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Low tech thermal soaring - RES?


StraightEdge
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StraightEdge

I'm interested in getting (even building if I really have to?) a 2-3m rudder/elevator/spoiler flat field glider for bungee launched pure enjoyment, rather than an expensive full-house mount with powered winch gear for contest work or a fashionable electric launch thermal soarer.

I know its a retrograde step, but are there any good designs still available in the UK or from Euroland, either ARTF with modern materials or more traditional kits?

The only current option I've found so far is the Circle Dancer (based on the Drela Bubble Dancer) from Hyperflight. Not cheap, but at least it looks good-to-go and I'll only need three servos!

Would also need to source suitable bungee, line, reel, etc.

Any help/advice/pointers/prejudices would be most welcome.

Jon

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Hi Jon,

 You're looking at the 100S (100 inch span/2.5 metres) class, there is an active competition scene.

At competition level the glider mostly used is the 'Tracker', British made all composite.

Kits that should still be available are the Cambrian Elan and Flair Albatross, both quick builds and good flyers.

Chris Foss Centi-Phase can be built from plans, an old design but good.

All are RES, apart from the Elan which has no spoilers.

If you could make it to Bicester on  a Thursday evening I could show you all four and let you have a fly.

 Cheers

   Gary

Edited by Gary B
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I missed the West Wings Lancer, no experience of this apart from it's a relatively expensive kit and from reviews likes to fly on the fast side.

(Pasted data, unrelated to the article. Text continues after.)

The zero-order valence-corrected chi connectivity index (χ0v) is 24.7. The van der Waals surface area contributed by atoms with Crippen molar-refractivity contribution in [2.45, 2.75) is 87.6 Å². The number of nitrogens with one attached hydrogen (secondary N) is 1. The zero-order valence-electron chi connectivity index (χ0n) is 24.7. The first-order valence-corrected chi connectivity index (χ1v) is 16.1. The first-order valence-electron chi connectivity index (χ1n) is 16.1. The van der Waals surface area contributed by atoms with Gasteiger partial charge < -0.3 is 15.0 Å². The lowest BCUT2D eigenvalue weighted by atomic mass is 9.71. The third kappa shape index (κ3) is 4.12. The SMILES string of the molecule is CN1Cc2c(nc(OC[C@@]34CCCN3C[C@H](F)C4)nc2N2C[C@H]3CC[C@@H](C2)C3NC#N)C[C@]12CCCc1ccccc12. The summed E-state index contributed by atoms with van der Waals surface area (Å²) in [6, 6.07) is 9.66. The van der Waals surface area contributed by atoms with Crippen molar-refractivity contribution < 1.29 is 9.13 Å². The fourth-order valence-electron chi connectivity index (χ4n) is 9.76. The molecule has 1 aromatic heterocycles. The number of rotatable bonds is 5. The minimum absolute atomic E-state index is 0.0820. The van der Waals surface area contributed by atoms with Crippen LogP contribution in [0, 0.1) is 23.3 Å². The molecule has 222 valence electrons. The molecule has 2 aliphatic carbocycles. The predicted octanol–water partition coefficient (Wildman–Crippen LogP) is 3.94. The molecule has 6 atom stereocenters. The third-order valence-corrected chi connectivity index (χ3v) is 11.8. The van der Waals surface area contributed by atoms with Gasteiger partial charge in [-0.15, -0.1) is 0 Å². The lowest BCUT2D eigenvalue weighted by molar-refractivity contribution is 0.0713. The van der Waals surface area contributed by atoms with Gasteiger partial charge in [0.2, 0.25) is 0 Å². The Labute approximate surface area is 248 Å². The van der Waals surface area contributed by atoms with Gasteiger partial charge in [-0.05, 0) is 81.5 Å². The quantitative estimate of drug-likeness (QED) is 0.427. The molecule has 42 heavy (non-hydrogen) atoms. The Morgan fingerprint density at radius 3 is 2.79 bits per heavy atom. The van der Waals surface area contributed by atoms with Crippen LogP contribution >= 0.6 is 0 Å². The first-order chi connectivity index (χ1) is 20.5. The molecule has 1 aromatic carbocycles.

GB

Edited by Gary B
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StraightEdge

Gary

Super advice thanks, and I'd like to take up your offer to join you at Bicester (about an hour from here depending on traffic). PM with time, location, etc - and whether or not the current windy weather will be too much this Thursday!

So far I've flown some slope and 1m mosquito class DLG, but my dicky ankle is beginning to make proper 1.5m discus launches a bit painful...!

Jon

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Will the wind ever drop?!

If you can drive 12 miles further to Brackley I could show you these models and current F3J/F5J ones as well.

I'm usually free Monday to Thursday.

GB

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StraightEdge

That would be grand!  Google shows 47mins in current traffic... which reminds me that its waaay past my nod time and I've got the school run first thing!

Touch base tomorrow.

Jon

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Hi Jon,

I built an Allegro-lite, similar to the Bubble dancer, only not quite as big (2m span). It's absolutely awesome! It is solid as a rock on the bungee and is designed for a full winch launch, if you make the spar correctly.

I highly recommend having a go at this - all the parts are available and there is loads of on-line information about the build.

If you want to get flying sooner, then go with what the 100s fellow suggest - perhaps a tracker - but for an easy to fly, top performance RES model, you can't go wrong with the Mark Drela designs. If you don't have time to build something (the AL does take a bit of patience) then I'm quite sure the Circle Dancer from Hyperflight will be fantastic.

If you'd like more info about the Allegro build, let me know.

cheers,

Chris

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Jon,

I have had great times with my old 100" Algebra. Mine has a fibreglass fuselage and built up wings. However, the plan is still available for r the 3m version with wooden fuselage.

Martin

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pete beadle

Hi Jon

I too was intrigued when Gary made no mention of the Algebra range, especially the 100" and 3 metre RES ones